2017 saw a total of 253 notified cases of HIV, including 201 men and 52 women, Table 1.
Among these cases, 71 (28%) had previously been diagnosed with HIV abroad, including seven Danish-born persons.
A total of 51 were men and 20 were women; 34 were homosexually infected (MSM), 21 heterosexually infected (HTX), three had become infected by intravenous drug use (PWID), two were mother-to-child transmissions, one was infected via unclean syringes in healthcare services abroad, and in 10 cases the route of infection was not stated. Of the 34 MSM with known HIV, 16 (47%) were from a Western country and 18 (53%) were from Southeast Asia, South America, the Middle East or Africa. Among the HTX, 14 of 21 (67%) were from Sub-Saharan Africa, the Middle East or Thailand, whereas seven (33%) were from Western countries.
Among all persons notified, 2017 recorded a continued increase in the share of those who had previously been diag-nosed, Figure 1.
Box 1. The estimated number of HIV positives in Denmark, the undiagnosed share and the number of cases who were tested late as per 31 December 2017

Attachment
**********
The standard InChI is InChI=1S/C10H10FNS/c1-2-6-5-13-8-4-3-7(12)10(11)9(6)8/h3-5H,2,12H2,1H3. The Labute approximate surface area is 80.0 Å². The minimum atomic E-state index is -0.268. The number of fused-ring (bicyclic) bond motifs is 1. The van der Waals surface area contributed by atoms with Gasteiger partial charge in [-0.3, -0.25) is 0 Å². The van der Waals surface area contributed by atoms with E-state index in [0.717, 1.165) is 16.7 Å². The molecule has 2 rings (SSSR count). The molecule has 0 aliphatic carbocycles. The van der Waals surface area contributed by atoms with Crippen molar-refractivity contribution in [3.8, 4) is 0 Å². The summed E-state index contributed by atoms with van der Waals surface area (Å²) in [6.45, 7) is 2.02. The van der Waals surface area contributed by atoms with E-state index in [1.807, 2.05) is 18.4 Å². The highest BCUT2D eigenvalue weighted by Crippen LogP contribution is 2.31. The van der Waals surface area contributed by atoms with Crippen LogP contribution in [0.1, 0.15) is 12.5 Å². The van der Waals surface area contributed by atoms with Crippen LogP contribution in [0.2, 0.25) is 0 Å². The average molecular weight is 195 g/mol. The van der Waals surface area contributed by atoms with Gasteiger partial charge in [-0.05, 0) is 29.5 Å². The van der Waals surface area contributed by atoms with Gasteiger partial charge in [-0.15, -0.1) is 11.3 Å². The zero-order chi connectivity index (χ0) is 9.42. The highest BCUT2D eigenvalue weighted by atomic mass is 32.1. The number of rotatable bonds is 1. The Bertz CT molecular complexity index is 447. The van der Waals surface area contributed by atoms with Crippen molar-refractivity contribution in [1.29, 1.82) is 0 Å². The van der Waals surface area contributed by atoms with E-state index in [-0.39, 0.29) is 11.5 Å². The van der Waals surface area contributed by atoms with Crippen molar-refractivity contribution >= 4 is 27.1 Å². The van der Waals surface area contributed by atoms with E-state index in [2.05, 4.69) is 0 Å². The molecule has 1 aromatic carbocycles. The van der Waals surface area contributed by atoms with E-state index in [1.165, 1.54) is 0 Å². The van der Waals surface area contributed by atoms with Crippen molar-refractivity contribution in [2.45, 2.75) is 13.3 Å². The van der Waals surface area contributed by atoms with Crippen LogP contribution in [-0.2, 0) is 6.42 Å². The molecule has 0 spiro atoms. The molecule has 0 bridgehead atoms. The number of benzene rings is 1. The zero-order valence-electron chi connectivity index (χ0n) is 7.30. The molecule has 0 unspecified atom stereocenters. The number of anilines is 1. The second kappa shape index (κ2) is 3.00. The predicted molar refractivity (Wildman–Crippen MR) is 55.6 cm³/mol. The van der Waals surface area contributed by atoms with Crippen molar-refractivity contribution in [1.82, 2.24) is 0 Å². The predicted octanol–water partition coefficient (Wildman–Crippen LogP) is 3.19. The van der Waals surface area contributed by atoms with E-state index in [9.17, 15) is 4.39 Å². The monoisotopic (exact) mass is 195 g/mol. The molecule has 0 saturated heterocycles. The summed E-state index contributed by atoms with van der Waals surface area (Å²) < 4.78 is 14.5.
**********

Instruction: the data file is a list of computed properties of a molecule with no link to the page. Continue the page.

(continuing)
Newly diagnosed HIV positives in 2017: 182
Hereof MSM: 97
Estimated number of persons who live with HIV in Denmark: 6,400
Hereof MSM: 4,200
Hereof MSM: 3,700
Hereof MSM: 500
Among MSM, the share was 31% (30/96)
Among the 182 persons (149 men and 33 women) who were diagnosed with HIV for the first time, a total of 105 (58%) were Danish-born (including four second-generation immigrants), and 77 (42%) were immigrants, including two tour-ists.
Among the 33 women with newly diagnosed HIV, nine were detected as part of the general screening of pregnant women. Five were from Africa, two from Southeast Asia and two were from Denmark.
No children were notified as having been infected at birth in Denmark in 2017, but the 2017 pregnancy screening de-tected two women of African origin who had previously tested negative in the pregnancy screening. One of the women tested negative during a pregnancy in 2015, but subsequently tested positive in the 2017 pregnancy screening. The child from the first pregnancy (who was born in Denmark) subsequently tested positive for HIV, which means that the mother had become infected with HIV during her first pregnancy.
The other woman was tested in her 39th week for HIV due to symptoms. She tested HIV positive at this time after hav-ing tested HIV negative in the beginning of the pregnancy screening.